• Santa Giustina Basilica Prato della Valle and Saint Giustina Basilica is along one side of Prato della Valle. When you visit, don't miss the Martyr's Hallway off of the right-front corner of the basilica.
  • Roman ruins, including an Arena. The Arena is smaller and less impressive than those in Verona or Rome, but well-located in a lovely and well-maintained park. About three quarters of the Arena walls remain; the rest were removed to make way for the Scrovegni Chapel and Scrovegni Palace (the latter now long gone). In summertime, open-air movies are shown in the Arena.
  • The Duomo, or cathedral, is smaller than the two basilicas but not by much - don't be misled by the relatively small façade on Piazza del Duomo. Michaelangelo was involved in the cathedral's design.  Note: The cathedral closes during lunch, with no visible hours posted beside the doors. If they're closed, try again later.
  • Astronomic Observatory (La Specola), 5, Vicolo dell'Osservatorio, (bus n° 12 or 18, stop "Via P. Paoli", turn to via S. Alberto Magno to reach the Specola tower), +39 0498759840 (This email address is being protected from spambots. You need JavaScript enabled to view it.), [19]. Sa-Su 11.00-16.00 (18.00 May-Oct). Although the observatory was build after Galileo's time in Padova, you'll learn a lot about his significance for the research in Padova.
  • Jewish Ghetto, it's located between "Piazza della Frutta", the "Duomo" and "via Roma"
  • Palazzo del Bo' is the main university building. Padova's university is the second oldest in Italy (founded 1222).
  • Botanic Garden - the first Botanic Garden in the World, operated by the University of Padova, and on the UNESCO World Heritage list since 1997.  Admission ranges from free (for some university students) to to €1 (for other university students) to €4-5 for everyone else.

 EATING IN PADOVA

  • Pizzeria Medina - Via S.G. Barbarigo 18, midday and evenings, closed Tuesday) is just down the street from the Duomo (cathedral). They offer great-tasting pizzas that are enormous even by Italian standards. Quality is high, prices are low (pizza and wine 10-15 EUR), and the atmosphere is great.
  • Pago Pago (Via Galileo Galilei 59) is near the Basilica - one block over and around the corner. They have the usual range of pastas, meat/fish dishes, pizzas, etc.
  • Cucina Chef Chadi (Via S. Francesco 214, closed 2-4.30PM and after 8PM) is right behind the basilica: keep the building to your right and walk until the corner at the end of the street.
  • Ai Talli (Via Boccalerie 5) is on a side street off of Piazza della Frutta, or has tables on the corner of the Piazza when the weather is nice. They specialize in Calabrian dishes - from the southern tip of Italy - and use only authentic ingredients.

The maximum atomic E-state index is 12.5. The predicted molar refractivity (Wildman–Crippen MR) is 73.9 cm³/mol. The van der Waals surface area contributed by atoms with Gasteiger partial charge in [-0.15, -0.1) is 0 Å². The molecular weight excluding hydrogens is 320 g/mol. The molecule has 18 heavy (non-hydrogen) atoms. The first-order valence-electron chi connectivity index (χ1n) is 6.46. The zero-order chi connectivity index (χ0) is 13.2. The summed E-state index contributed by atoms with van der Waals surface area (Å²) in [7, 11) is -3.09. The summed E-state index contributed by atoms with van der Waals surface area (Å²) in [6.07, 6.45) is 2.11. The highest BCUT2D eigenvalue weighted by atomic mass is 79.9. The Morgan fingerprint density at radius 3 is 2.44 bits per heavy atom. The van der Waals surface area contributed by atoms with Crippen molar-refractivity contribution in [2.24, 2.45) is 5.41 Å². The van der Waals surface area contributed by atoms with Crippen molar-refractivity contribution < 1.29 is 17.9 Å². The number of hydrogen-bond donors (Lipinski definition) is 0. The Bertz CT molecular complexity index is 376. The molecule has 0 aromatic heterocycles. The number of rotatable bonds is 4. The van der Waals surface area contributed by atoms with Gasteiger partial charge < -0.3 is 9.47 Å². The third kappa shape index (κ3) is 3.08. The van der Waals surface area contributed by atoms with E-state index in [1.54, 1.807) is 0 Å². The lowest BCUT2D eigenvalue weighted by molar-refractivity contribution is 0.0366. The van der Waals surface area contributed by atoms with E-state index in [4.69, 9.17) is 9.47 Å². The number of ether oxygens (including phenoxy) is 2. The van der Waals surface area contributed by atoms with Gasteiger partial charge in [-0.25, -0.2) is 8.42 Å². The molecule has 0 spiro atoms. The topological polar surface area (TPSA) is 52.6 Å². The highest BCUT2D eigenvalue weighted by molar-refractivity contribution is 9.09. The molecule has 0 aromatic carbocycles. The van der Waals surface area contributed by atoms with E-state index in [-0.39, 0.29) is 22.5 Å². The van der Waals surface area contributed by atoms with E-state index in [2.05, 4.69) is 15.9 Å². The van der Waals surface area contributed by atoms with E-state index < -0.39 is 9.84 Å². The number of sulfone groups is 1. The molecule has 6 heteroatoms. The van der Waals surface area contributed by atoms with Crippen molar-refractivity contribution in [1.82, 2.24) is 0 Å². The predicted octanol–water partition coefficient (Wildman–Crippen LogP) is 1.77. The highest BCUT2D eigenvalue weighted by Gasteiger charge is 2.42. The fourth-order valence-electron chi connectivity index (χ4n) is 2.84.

• Oktoberfest, Via del Santo 80 (100m from Basillica di Sant' Antonio).
  • La Lanterna, Piazza dei Signori 39,  12:00-14:30, 18:00-24:00. Pizza is baked on wooden kiln.
  • Birrolandia, Via Nazareth 11 (Near hospital (500 mt) and close to Croce Verde),  12:00 - 15:00, 19:00 - 02:00. Probably the best Pub in Padua,.
  • Il Re del Kebab, Via Belzoni 127 (Near to Porta Portello), ☎ 049774447,  12:00 - 15:30, 18:00 - 23:30. Very good and cheap kebab and pizzas.
  • Ristorante la Finestra, Via Dei Tadi 15, ☎ 049650313. 19.30-22.30. The Restaurant is in one most beautiful streets of the centre, a few steps from the Duomo.
  • Re Porco Osteria, Via S. Pietro,47-35139, ☎ 049 876 12 89 (This email address is being protected from spambots. You need JavaScript enabled to view it.).
  • Mama Isa's Supper Club,,. In the center of Padova there is a small and secret Underground Dinner.
  • For a light lunch, stop into any cafe for tramezzini - small sandwiches that come with a variety of fillings, and are usually cheap.

WHERE TO STAY

  • B&B Hotel Padova URL: http://www.hotelbb.it/it/hotel-padova/hotel. Via del Pescarotto 39 - 35131 Padova - Tel.: +39 049 7800233 - B&B Hotel Padova - Free WiFi, Free Pay-TV, with private bathroom
  • Casa del Pellegrino, Via M.Cesarotti 21 (across the square from the Basilica di Sant'Antonio), ☎ +39 0498239711 (This email address is being protected from spambots. You need JavaScript enabled to view it., fax: +39 0498239780), [33]. A no-frills hotel, specializing in groups, but immaculate and quiet, and located across the street to the north of the Basilica de Santo Antonio. Some of the rooms have views of the basilica. From €40 (single, off season, shared bathroom) to €106 (more than three beds, high season).
  • Hotel Igea, Via Ospedale, 87, ☎ +39.049.8750577 (This email address is being protected from spambots. You need JavaScript enabled to view it., fax: +39.049.660865).
  • NH Mantegna, Via Tommaseo, 61, ☎ +39 049 8494 111, 4 star hotel in the centre. Rooms from €78.

Tags: Padova Province,